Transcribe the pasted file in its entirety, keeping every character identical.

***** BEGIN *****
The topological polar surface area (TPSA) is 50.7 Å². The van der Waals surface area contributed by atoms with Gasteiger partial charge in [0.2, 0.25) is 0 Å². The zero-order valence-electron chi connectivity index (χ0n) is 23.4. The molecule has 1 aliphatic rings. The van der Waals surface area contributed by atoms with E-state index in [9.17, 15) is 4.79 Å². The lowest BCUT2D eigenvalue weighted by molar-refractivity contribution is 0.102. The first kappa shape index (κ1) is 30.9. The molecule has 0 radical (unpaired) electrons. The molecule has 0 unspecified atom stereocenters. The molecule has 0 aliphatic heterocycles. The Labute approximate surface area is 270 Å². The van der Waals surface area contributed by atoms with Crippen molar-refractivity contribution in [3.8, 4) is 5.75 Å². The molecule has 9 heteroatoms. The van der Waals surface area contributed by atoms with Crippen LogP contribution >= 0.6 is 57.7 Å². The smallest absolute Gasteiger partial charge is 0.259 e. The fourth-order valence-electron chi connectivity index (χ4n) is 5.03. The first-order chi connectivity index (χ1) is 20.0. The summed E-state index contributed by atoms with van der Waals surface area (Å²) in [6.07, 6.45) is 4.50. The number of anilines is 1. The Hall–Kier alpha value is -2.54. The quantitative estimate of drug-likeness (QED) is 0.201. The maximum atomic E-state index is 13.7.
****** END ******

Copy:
The topological polar surface area (TPSA) is 50.7 Å². The van der Waals surface area contributed by atoms with Gasteiger partial charge in [0.2, 0.25) is 0 Å². The zero-order valence-electron chi connectivity index (χ0n) is 23.4. The molecule has 1 aliphatic rings. The van der Waals surface area contributed by atoms with E-state index in [9.17, 15) is 4.79 Å². The lowest BCUT2D eigenvalue weighted by molar-refractivity contribution is 0.102. The first kappa shape index (κ1) is 30.9. The molecule has 0 radical (unpaired) electrons. The molecule has 0 unspecified atom stereocenters. The molecule has 0 aliphatic heterocycles. The Labute approximate surface area is 270 Å². The van der Waals surface area contributed by atoms with Crippen molar-refractivity contribution in [3.8, 4) is 5.75 Å². The molecule has 9 heteroatoms. The van der Waals surface area contributed by atoms with Crippen LogP contribution >= 0.6 is 57.7 Å². The smallest absolute Gasteiger partial charge is 0.259 e. The fourth-order valence-electron chi connectivity index (χ4n) is 5.03. The first-order chi connectivity index (χ1) is 20.0. The summed E-state index contributed by atoms with van der Waals surface area (Å²) in [6.07, 6.45) is 4.50. The number of anilines is 1. The Hall–Kier alpha value is -2.54. The quantitative estimate of drug-likeness (QED) is 0.201. The maximum atomic E-state index is 13.7.